Creating Thriving Compost & Soil Biology

by Russ Henry

Building a compost pile first thing this morning felt somehow ceremonial. After learning about compost making from Dr. Elaine Ingham this weekend with Jake VoitRoss AbbeyCherry FlowersKaren ClarkIman Mefleh, and many more amazing folks, I was inspired to dig in.

The Goal:

This pile follows the basic recipe that Dr. Ingham has developed to create a balanced, biologically diverse, and thriving compost pile. With this recipe we’re trying to grow a balance of fungus and bacteria that will work symbiotically with root systems to unlock a huge amount of fertility from the soil.

The Recipe:

• 30% Leaves (diverse varieties)
• 30% Wood Chips (diverse varieties)
• 30% Green Plant Material (hay, not straw, cut grass, comfrey, diverse varieties)
• 10% Nitrogen Material (cow manure, food waste, coffee waste, barley)

As recommended by Dr. Ingham, this pile is inoculated with some old rotted stump that was thoroughly infused with fungus as well as some nicely rotted leaves from my garden. The materials were all blended in the back of my truck before being blended again while filling the compost bin.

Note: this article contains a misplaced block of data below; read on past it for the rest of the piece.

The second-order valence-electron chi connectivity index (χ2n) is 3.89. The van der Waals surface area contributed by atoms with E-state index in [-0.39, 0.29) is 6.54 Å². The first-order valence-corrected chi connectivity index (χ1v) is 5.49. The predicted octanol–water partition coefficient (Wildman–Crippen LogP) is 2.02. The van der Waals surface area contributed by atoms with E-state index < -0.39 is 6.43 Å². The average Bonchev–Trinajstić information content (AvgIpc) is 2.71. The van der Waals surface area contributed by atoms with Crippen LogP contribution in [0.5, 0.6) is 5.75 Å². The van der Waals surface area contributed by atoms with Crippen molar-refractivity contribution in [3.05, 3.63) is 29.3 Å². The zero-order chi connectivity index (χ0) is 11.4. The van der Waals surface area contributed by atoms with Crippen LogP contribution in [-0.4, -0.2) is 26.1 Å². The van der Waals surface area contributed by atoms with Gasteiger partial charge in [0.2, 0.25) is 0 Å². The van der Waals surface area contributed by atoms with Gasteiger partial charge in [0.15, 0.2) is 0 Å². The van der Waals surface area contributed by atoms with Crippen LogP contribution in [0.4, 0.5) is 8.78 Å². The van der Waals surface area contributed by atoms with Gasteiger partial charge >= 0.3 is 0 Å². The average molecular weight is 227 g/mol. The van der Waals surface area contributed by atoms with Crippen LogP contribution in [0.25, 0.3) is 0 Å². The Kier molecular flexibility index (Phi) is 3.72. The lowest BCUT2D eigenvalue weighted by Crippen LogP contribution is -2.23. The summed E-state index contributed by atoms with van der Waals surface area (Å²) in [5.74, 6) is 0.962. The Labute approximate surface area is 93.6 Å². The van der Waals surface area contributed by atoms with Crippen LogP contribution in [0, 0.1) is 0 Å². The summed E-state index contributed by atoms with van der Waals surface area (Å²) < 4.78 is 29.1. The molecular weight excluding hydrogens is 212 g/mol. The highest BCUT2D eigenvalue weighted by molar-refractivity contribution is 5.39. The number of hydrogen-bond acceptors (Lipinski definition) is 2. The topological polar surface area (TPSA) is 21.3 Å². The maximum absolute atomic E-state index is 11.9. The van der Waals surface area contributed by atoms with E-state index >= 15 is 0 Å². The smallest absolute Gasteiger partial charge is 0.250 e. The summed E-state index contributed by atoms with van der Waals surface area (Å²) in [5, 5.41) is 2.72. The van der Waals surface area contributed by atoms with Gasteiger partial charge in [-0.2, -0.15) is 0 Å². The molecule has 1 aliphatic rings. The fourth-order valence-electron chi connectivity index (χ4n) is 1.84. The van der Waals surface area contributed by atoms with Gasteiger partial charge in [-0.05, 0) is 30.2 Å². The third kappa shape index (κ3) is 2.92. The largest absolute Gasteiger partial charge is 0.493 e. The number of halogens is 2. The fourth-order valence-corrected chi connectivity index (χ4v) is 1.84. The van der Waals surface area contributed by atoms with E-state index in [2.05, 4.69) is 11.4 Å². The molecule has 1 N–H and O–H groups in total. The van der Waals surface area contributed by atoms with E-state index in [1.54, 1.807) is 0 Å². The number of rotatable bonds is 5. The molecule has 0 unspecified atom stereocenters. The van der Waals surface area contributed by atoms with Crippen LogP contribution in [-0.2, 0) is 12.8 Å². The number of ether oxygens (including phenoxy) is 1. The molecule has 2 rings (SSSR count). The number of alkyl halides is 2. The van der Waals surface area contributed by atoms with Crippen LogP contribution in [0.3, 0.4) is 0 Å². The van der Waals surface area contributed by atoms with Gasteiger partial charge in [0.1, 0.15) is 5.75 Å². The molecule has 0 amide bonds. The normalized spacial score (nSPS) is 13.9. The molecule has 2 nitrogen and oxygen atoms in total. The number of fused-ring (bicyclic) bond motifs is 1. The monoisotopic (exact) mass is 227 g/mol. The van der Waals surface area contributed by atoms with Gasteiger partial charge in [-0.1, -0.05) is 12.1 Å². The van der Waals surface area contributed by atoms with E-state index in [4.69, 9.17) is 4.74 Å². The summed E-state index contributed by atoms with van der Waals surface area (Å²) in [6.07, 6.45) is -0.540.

The Process

Now it’s time to soak it down and start to monitor temperature. When the pile reaches 160 degrees I’ll open up the chicken wire, spill it out onto a tarp, and mix the ingredients all up making sure to turn the insides of the pile to the outside, and the outside of the pile to the inside. I’ll repeat the monitoring and turning until the compost reaches ambient temps, then I’ll know it’s done.

As the pile matures I’ll use the fancy new microscope I’m ordering today to monitor the compost biology. I’ll be looking for a high and balanced fungal and bacterial count as well as for beneficial nematodes. The plan is to use this pile to inoculate future piles and to keep growing the diversity of soil microbes as time progresses.

The Planet

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Every time I spread compost or make a new compost pile I’m reminded that we owe our existence to a very thin layer of soil on a big lonely rock floating through space. A little ceremony that leads to a burst of soil biology feels like a good start toward recognizing this humbling position we all share as Earthlings.

Source: the seed magazine